German Past Futures in the 20th Century

Anne C. Schenderlein Announcement
District of Columbia, United States
Subject Fields
German History / Studies, Modern European History / Studies, Literature, Cultural History / Studies, Social History / Studies


German Past Futures in the 20th Century


Conveners: Arnd Bauerkämper (Freie Universität Berlin), Frank Biess (University of California, San Diego), Kai Evers (University of California, Irvine), Anne Schenderlein (German Historical Institute)


Conference Venue: German Historical Institute Washington

Date: February 23-25, 2017


For several decades now, cultural theorists and historians of Germany have provided ever more nuanced and sophisticated accounts of how Germans in the 20th Century have remembered (or forgotten) the past. Compared to the emphasis on shifting regimes of memory in Germany, however, considerably less effort has been spent on the reconstruction of Germans’ anticipation of the future in the 20th century. This workshop seeks to correct this existing imbalance by engaging in an interdisciplinary investigation of how Germans envisioned and imagined their futures in the 20th century.

The concept of the workshop can build on important theoretical and empirical work that has highlighted the potential fruitfulness of researching past futures. Most notably, Reinhard Koselleck’s work called attention to the emergence of the future as an independent category no longer determined by past traditions from the mid-18 century onward. Given the volatile and catastrophic history of 20th century Germany, however, the “space of experience” often shaped Germans’ “horizon of expectation” in a more extensive manner than Koselleck’s model might suggest. Nevertheless, the two categories have rarely been employed in studies of twentieth-century German history and culture.

The conference aims to bring together scholars who, in one way or another, are engaged in researching Germans’ past futures in the 20th century. We seek to gain an overview over the interdisciplinary work in this field, mainly in History and Literature, and we hope to arrive at a theoretical and conceptual perspective on how to conceive of German futures in relationship to experiences of the past in the 20th century more broadly.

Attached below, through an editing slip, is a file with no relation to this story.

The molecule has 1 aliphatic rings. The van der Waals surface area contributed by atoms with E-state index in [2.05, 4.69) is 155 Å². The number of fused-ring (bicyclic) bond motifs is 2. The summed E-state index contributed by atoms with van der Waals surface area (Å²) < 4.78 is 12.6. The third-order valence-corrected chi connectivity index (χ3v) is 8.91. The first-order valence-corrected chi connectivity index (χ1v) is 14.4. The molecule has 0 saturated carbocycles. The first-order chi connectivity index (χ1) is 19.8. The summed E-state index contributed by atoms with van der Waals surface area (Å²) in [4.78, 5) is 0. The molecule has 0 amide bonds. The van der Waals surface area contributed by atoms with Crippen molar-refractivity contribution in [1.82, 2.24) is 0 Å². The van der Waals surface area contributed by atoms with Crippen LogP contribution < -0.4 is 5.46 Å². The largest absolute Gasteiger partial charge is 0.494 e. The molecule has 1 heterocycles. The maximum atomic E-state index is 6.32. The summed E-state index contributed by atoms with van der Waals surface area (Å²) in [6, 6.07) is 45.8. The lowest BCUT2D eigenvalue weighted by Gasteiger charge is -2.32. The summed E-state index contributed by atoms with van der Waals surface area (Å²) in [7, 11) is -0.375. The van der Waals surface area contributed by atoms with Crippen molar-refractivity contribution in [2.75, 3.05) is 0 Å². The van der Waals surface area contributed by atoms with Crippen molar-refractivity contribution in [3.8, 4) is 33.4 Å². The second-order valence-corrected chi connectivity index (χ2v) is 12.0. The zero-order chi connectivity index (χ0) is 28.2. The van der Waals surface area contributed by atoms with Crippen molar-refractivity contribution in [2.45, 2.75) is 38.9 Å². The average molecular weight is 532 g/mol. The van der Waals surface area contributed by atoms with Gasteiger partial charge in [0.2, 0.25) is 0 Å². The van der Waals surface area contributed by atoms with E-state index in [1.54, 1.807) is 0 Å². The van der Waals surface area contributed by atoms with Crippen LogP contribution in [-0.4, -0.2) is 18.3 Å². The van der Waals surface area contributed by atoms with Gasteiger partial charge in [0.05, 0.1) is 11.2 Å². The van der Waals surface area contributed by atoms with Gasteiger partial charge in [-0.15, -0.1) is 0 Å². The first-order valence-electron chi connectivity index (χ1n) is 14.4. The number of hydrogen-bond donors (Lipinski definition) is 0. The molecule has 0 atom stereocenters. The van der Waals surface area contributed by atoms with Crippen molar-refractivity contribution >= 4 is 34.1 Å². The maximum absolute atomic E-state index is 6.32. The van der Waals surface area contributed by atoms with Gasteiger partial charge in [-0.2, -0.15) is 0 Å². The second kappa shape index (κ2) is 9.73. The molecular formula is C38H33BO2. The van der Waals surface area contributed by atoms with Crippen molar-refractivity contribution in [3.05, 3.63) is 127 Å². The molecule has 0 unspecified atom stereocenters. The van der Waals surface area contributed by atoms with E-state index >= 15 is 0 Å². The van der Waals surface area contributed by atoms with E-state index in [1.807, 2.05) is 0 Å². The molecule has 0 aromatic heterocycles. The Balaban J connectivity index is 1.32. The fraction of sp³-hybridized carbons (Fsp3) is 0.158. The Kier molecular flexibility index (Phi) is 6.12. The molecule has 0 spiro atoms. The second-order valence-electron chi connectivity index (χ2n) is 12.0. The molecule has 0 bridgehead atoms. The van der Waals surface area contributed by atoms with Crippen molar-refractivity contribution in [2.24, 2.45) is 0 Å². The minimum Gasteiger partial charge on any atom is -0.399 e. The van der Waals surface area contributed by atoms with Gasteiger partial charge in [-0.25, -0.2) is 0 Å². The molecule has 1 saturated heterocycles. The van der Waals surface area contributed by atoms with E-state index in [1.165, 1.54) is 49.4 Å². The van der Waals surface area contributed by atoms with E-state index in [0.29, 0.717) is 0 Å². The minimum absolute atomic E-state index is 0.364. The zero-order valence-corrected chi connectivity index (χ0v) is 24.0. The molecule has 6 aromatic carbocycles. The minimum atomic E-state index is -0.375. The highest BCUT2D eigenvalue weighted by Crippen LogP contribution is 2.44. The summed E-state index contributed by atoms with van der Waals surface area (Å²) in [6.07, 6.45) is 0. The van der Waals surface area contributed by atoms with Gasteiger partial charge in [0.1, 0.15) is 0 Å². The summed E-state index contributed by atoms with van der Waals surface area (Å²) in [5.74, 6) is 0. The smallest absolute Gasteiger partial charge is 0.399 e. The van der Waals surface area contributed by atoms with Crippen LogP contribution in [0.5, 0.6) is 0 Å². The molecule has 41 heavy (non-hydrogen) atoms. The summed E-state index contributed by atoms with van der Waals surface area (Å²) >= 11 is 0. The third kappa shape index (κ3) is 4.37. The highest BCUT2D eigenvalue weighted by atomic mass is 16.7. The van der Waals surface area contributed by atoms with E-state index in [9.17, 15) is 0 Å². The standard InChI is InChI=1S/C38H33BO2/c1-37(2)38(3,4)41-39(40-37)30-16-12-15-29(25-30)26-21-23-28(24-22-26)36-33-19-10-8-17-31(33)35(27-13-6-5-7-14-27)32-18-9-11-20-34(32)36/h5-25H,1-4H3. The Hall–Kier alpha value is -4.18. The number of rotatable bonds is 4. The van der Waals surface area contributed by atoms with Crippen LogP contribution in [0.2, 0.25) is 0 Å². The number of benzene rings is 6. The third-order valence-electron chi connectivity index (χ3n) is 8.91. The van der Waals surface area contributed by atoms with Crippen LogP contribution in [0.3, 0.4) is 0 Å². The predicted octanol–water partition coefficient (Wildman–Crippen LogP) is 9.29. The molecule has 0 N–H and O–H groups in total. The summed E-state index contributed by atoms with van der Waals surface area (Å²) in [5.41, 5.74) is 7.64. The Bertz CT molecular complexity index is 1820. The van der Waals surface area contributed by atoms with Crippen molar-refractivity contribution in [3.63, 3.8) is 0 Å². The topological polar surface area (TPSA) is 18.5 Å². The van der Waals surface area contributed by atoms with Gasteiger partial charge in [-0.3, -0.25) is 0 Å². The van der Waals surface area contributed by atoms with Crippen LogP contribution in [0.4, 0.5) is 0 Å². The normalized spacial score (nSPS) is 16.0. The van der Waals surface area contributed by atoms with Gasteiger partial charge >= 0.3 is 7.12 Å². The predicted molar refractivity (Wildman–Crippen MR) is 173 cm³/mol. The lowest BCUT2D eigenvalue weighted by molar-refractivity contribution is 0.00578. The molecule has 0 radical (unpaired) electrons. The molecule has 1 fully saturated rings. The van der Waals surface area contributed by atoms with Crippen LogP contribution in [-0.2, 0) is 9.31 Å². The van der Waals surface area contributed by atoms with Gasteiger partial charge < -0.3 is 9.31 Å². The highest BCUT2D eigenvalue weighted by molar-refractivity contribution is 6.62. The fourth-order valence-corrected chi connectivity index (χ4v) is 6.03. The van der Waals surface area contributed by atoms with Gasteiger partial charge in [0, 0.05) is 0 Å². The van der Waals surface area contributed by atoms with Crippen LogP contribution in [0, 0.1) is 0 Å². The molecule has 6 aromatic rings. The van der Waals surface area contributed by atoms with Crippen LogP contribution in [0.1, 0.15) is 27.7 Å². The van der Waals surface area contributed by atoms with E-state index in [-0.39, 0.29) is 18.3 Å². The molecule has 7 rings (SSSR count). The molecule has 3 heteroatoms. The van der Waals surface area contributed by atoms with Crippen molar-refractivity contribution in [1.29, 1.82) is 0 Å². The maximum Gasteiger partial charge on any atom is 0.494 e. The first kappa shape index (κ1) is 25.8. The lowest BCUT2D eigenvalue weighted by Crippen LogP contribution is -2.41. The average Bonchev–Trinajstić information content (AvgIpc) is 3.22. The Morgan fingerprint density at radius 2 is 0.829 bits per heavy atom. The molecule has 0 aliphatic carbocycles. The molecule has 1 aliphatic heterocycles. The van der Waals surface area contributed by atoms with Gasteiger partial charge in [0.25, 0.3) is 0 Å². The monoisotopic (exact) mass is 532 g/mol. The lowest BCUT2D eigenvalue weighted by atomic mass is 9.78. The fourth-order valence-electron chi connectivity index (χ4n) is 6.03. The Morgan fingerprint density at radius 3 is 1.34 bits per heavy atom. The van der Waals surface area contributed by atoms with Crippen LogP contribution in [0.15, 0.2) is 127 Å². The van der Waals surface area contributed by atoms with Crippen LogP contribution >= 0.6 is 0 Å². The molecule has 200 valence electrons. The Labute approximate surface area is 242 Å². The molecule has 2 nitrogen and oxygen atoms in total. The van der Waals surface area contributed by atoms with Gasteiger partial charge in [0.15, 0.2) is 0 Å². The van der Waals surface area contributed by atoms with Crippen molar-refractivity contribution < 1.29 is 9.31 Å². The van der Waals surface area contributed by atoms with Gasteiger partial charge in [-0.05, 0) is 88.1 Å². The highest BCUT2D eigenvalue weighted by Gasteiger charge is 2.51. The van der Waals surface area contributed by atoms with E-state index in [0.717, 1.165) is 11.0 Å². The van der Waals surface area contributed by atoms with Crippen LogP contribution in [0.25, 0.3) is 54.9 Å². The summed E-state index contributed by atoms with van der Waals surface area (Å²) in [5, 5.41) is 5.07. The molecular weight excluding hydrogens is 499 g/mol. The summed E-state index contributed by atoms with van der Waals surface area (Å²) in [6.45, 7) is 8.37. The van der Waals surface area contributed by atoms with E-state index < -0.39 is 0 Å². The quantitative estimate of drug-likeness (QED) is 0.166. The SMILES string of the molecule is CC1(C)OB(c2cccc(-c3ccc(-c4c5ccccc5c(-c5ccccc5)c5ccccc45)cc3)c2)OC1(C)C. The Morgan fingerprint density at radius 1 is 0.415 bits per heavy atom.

The contributions to the workshop will deal with the following basic questions:


  • Which concepts, imaginations and visions of the future were espoused, voiced and disseminated in Germany by specific actors in distinct contexts?


  • To what extent and how did they relate to experiences of their past and present?


  • Which emotional impulses and regimes are discernible?


  • How did social movements mobilize particular conceptions of the future for their programs?


  • Which fields (e.g. technology and the sciences) and problems (such as the future of warfare, the welfare state, and types of government) were particularly appropriate and prone to debates about the future? 


  • Which fields of inquiry were particularly prominent in producing knowledge about the future and how was this knowledge disseminated, popularized, debated? To what extent were visions of the future shaped by knowledge transfer from abroad?


  • Which traditional and emerging media did specific (individual and collective) actors use in order to develop and publicize their respective visions of the future and the ensuing demands? How did these media limit or enable anticipations of the future in different discourses and disciplines?


Possible topics might include but are not limited to the following:


*the relationship of optimism and pessimism

*competing conceptions of the future

*conflict between prognostic and prophetic approaches to the future

*the link between memories of the past and anticipations of the future

*literary imaginations of utopia and dystopia, including science fiction

*apocalyptical literature and literature of risk

*the emergence and practice of a science of the future (Futurologie) and its popularization

*imaginations of gender, class, race, religion

*the status and significance of experiences of the past and expectations of the future for different political regimes

*economic knowledge/practices and imaginations

*wars and violence

*the relationship between imagining and shaping/influencing the future (utopias)

*emotional regimes and imaginations (anxieties and hopes)

*the impact of the “scientification of the social” on concepts of the future

*security and risk

*technological change.


Interested scholars are invited to send their proposals (1.800 icons maximum) by March 20, 2016 to Susanne Fabricius, German Historical Institute (



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